As my colleague Charles Laughlin mentioned, we just published our predictions for the coming year in local media. These were cross-disciplinary, bringing together the top 10 predictions across BIA/Kelsey’s coverage areas (mobile, online, video, print, social, commerce).
To expand on those, below is the “director’s cut” for the predictions I’ve made specifically for mobile. Some are more pragmatic (Ad revenue projection), while others are a bit more conceptual (the ‘internet of things”). Either way, they’re thought out and we tell it like we see it.
Your push back or support is encouraged in the comments section or email me any time to engage throughout the year (mbolandATbiakelsey.com). These themes will also be central to our upcoming Leading in Local conference, March 18-20 in Boston, and a free webinar we’re running tomorrow.
1. U.S. Mobile Ad Revenues Surpass $4 Billion
U.S. mobile ad revenues will reach $4.2 billion, a 36 percent increase over 2012. The portion of this attributed to localized campaigns will be about 2.1 billion (50%). Growth in mobile local ad spending will be driven by continued momentum in advertiser evolution to localize campaigns, due to users’ mobile local intent (i.e., 50% of mobile searches are local). Premiums on higher-performing mobile ads will also drive this local share shift. Mobile local leaders such as Yelp and Foursquare will monetize their mobile products in more direct and substantive ways. Mobile optimized websites will reach 5% SMB penetration (currently 2 %).
2. Mobile Ads Come Into Their Own
Erstwhile plummeting mobile ad rates will even out and rebound in some cases. This will be most pronounced in search, pay per call, and other ad formats that align high consumer intent and measurable ROI for advertisers. These factors will boost advertiser demand and performance-driven ad rates. Native advertising will be a resounding battle cry for mobile innovation. Calls-to-action will improve within display ads, including localized actions that track offline conversions. Search will meanwhile grow due to its pull-based, high intent driven nature — accounting for $1.9 billion in mobile ad spending in 2013 (45% of total U.S. mobile ad spend).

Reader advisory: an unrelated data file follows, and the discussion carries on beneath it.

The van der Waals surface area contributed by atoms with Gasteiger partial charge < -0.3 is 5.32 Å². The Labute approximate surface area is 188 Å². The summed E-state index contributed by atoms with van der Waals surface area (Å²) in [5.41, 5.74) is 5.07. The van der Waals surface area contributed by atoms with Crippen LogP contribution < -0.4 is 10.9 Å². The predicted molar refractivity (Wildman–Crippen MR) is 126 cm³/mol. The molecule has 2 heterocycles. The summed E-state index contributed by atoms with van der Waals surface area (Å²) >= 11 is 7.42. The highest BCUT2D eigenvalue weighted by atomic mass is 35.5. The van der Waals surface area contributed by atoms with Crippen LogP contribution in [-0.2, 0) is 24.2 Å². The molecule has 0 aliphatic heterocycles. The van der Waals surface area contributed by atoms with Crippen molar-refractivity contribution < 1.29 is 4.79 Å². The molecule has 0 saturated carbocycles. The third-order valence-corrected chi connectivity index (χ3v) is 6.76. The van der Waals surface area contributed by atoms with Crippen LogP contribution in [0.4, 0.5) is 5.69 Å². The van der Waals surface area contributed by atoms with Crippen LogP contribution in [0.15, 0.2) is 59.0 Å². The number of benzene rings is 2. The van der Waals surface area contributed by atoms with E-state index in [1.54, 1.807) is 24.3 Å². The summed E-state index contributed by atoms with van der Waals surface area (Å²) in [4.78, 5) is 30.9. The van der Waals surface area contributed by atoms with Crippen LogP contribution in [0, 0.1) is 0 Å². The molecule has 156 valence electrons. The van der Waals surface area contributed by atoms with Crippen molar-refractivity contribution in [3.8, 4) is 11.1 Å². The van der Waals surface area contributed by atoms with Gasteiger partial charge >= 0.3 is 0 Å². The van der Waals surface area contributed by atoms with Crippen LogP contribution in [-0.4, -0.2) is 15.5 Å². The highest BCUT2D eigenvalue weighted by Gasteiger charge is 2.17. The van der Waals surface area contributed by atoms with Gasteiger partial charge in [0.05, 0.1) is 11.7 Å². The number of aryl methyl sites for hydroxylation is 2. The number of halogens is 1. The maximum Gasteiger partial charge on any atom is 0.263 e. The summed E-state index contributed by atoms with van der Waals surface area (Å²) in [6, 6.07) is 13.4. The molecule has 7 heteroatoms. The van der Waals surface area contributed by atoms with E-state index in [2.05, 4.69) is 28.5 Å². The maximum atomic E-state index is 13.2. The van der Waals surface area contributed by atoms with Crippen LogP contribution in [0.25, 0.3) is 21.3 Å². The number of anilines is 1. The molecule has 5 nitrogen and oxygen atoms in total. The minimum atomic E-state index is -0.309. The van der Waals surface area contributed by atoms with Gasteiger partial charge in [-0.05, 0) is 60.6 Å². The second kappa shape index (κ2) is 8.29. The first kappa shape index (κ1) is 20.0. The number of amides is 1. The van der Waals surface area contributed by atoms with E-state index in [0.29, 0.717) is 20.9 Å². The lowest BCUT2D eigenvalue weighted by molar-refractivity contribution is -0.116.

3. Mobile Makes or Breaks Facebook’s Future
Facebook’s mobile revenues (currently 14% of total revs) will reach 25%. This could surpass $1 billion in mobile revenues, driven by sponsored stories and other forms of native advertising it launches or continues to grow (i.e., app download ads). Worldwide Facebook mobile users will meanwhile reach 1 billion in 2013 (currently at 600M). As for local, Facebook will integrate sponsored stories, graph search, and its recently launched ‘Nearby’ feature to bring social native advertising to more of a local level. Local suggestions built from Nearby and locally oriented graph search will create monetizable inventory for SMB-based advertising within the news feed. Facebook’s innovations here will have much influence on the marketplace’s continued adaptation and education with mobile ads and native formats.
4. Mobile Payments & Shopping Divide the Winners & Losers
Mobile payments will continue to be caught in an experimental phase throughout 2013, with many competing standards. NFC won’t get off the ground, nor will QR codes. Retailers will embrace point of sale systems that don’t add more moving parts and allow them to better track purchase behavior and facilitate loyalty programs in a tangible way. Square will continue to grow for these reasons, and because it doesn’t require a change in consumer behavior (credit card swipe). Paypal will also grow as a function of its retail partners, POS integration, and consumer education through existing reach, trust, and brand equity. Retailers that fight showrooming head on with their own point solutions will win over those that ignore the phenomenon or attempt to fight it through heavy handed means (banning smartphones or legal recourse). iTunes will be a sleeping giant for physical world purchases, via iOS based mobile hardware.
5. Mobile Ties Together the ‘Internet of Things’
Mobile’s true opportunities move beyond the smartphone. Programs like Kickstarter will democratize the development of mobile hardware — much like the app economy has democratized mobile software. Myriad mobile devices will become the remote control to the physical world, enabling the emerging phenomenon of the ‘internet of things’ (interlinked physical items). Examples include home automation (Nest), health (Jawbone UP), in-auto (Pandora and Google integrations), and biometric or wearable hardware (Google Glass). Local content and directional advertising ties in where local services have clear alignment with these use cases (i.e., home or health diagnostics).
More to come on all of these as they develop…